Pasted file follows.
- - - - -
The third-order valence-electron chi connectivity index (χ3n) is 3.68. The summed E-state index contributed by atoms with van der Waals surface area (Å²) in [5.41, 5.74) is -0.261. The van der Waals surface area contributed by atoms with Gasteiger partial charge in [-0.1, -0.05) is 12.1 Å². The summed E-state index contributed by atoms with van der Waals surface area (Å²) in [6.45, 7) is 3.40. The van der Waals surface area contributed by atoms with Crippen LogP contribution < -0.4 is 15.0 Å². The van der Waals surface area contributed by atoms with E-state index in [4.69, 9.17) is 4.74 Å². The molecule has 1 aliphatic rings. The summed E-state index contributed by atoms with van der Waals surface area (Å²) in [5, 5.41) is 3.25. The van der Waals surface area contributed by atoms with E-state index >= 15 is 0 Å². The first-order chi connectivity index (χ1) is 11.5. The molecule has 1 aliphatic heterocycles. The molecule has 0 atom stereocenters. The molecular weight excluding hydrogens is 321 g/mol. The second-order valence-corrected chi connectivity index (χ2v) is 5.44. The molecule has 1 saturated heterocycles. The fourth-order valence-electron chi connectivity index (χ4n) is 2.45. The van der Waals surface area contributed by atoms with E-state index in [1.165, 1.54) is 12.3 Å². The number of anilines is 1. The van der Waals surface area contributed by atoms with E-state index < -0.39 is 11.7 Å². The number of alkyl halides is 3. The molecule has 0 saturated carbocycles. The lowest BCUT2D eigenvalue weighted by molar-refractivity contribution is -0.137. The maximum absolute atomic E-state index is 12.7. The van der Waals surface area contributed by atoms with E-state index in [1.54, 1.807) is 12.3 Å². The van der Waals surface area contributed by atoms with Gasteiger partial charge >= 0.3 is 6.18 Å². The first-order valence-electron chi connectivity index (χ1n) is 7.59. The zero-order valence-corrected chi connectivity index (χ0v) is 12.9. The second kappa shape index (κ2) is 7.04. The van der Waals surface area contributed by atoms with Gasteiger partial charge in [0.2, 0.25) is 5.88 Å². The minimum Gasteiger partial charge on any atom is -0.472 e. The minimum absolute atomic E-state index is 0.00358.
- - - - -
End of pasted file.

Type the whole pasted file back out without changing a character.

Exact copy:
The third-order valence-electron chi connectivity index (χ3n) is 3.68. The summed E-state index contributed by atoms with van der Waals surface area (Å²) in [5.41, 5.74) is -0.261. The van der Waals surface area contributed by atoms with Gasteiger partial charge in [-0.1, -0.05) is 12.1 Å². The summed E-state index contributed by atoms with van der Waals surface area (Å²) in [6.45, 7) is 3.40. The van der Waals surface area contributed by atoms with Crippen LogP contribution < -0.4 is 15.0 Å². The van der Waals surface area contributed by atoms with E-state index in [4.69, 9.17) is 4.74 Å². The molecule has 1 aliphatic rings. The summed E-state index contributed by atoms with van der Waals surface area (Å²) in [5, 5.41) is 3.25. The van der Waals surface area contributed by atoms with E-state index >= 15 is 0 Å². The first-order chi connectivity index (χ1) is 11.5. The molecule has 1 aliphatic heterocycles. The molecule has 0 atom stereocenters. The molecular weight excluding hydrogens is 321 g/mol. The second-order valence-corrected chi connectivity index (χ2v) is 5.44. The molecule has 1 saturated heterocycles. The fourth-order valence-electron chi connectivity index (χ4n) is 2.45. The van der Waals surface area contributed by atoms with E-state index in [1.165, 1.54) is 12.3 Å². The number of anilines is 1. The van der Waals surface area contributed by atoms with E-state index < -0.39 is 11.7 Å². The number of alkyl halides is 3. The molecule has 0 saturated carbocycles. The lowest BCUT2D eigenvalue weighted by molar-refractivity contribution is -0.137. The maximum absolute atomic E-state index is 12.7. The van der Waals surface area contributed by atoms with E-state index in [1.54, 1.807) is 12.3 Å². The van der Waals surface area contributed by atoms with Gasteiger partial charge >= 0.3 is 6.18 Å². The first-order valence-electron chi connectivity index (χ1n) is 7.59. The zero-order valence-corrected chi connectivity index (χ0v) is 12.9. The second kappa shape index (κ2) is 7.04. The van der Waals surface area contributed by atoms with Gasteiger partial charge in [0.2, 0.25) is 5.88 Å². The minimum Gasteiger partial charge on any atom is -0.472 e. The minimum absolute atomic E-state index is 0.00358.